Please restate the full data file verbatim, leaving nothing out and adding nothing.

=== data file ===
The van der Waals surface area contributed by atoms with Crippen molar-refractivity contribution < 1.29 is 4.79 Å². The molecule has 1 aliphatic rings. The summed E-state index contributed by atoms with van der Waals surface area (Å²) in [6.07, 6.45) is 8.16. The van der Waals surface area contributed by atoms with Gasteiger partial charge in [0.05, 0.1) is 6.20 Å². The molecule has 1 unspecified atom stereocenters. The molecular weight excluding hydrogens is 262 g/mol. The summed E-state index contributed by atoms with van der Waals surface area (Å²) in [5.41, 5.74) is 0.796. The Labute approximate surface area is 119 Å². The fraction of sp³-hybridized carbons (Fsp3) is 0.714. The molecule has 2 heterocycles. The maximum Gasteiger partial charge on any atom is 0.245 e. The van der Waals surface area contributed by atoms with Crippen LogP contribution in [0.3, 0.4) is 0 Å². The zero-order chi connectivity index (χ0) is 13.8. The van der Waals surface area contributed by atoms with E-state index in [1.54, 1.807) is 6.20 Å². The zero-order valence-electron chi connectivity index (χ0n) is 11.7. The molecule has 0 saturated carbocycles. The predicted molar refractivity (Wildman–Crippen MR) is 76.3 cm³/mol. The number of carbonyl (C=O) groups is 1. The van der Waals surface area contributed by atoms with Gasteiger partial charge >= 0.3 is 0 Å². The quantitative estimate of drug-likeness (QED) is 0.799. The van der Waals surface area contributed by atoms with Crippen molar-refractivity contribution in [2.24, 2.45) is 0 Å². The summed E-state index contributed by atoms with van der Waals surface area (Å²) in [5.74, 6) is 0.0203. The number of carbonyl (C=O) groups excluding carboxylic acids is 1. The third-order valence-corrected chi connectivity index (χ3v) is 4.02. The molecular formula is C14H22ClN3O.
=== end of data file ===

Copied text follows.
The van der Waals surface area contributed by atoms with Crippen molar-refractivity contribution < 1.29 is 4.79 Å². The molecule has 1 aliphatic rings. The summed E-state index contributed by atoms with van der Waals surface area (Å²) in [6.07, 6.45) is 8.16. The van der Waals surface area contributed by atoms with Gasteiger partial charge in [0.05, 0.1) is 6.20 Å². The molecule has 1 unspecified atom stereocenters. The molecular weight excluding hydrogens is 262 g/mol. The summed E-state index contributed by atoms with van der Waals surface area (Å²) in [5.41, 5.74) is 0.796. The Labute approximate surface area is 119 Å². The fraction of sp³-hybridized carbons (Fsp3) is 0.714. The molecule has 2 heterocycles. The maximum Gasteiger partial charge on any atom is 0.245 e. The van der Waals surface area contributed by atoms with Crippen LogP contribution in [0.3, 0.4) is 0 Å². The zero-order chi connectivity index (χ0) is 13.8. The van der Waals surface area contributed by atoms with E-state index in [1.54, 1.807) is 6.20 Å². The zero-order valence-electron chi connectivity index (χ0n) is 11.7. The molecule has 0 saturated carbocycles. The predicted molar refractivity (Wildman–Crippen MR) is 76.3 cm³/mol. The number of carbonyl (C=O) groups is 1. The van der Waals surface area contributed by atoms with Gasteiger partial charge >= 0.3 is 0 Å². The quantitative estimate of drug-likeness (QED) is 0.799. The van der Waals surface area contributed by atoms with Crippen molar-refractivity contribution in [2.24, 2.45) is 0 Å². The summed E-state index contributed by atoms with van der Waals surface area (Å²) in [5.74, 6) is 0.0203. The number of carbonyl (C=O) groups excluding carboxylic acids is 1. The third-order valence-corrected chi connectivity index (χ3v) is 4.02. The molecular formula is C14H22ClN3O.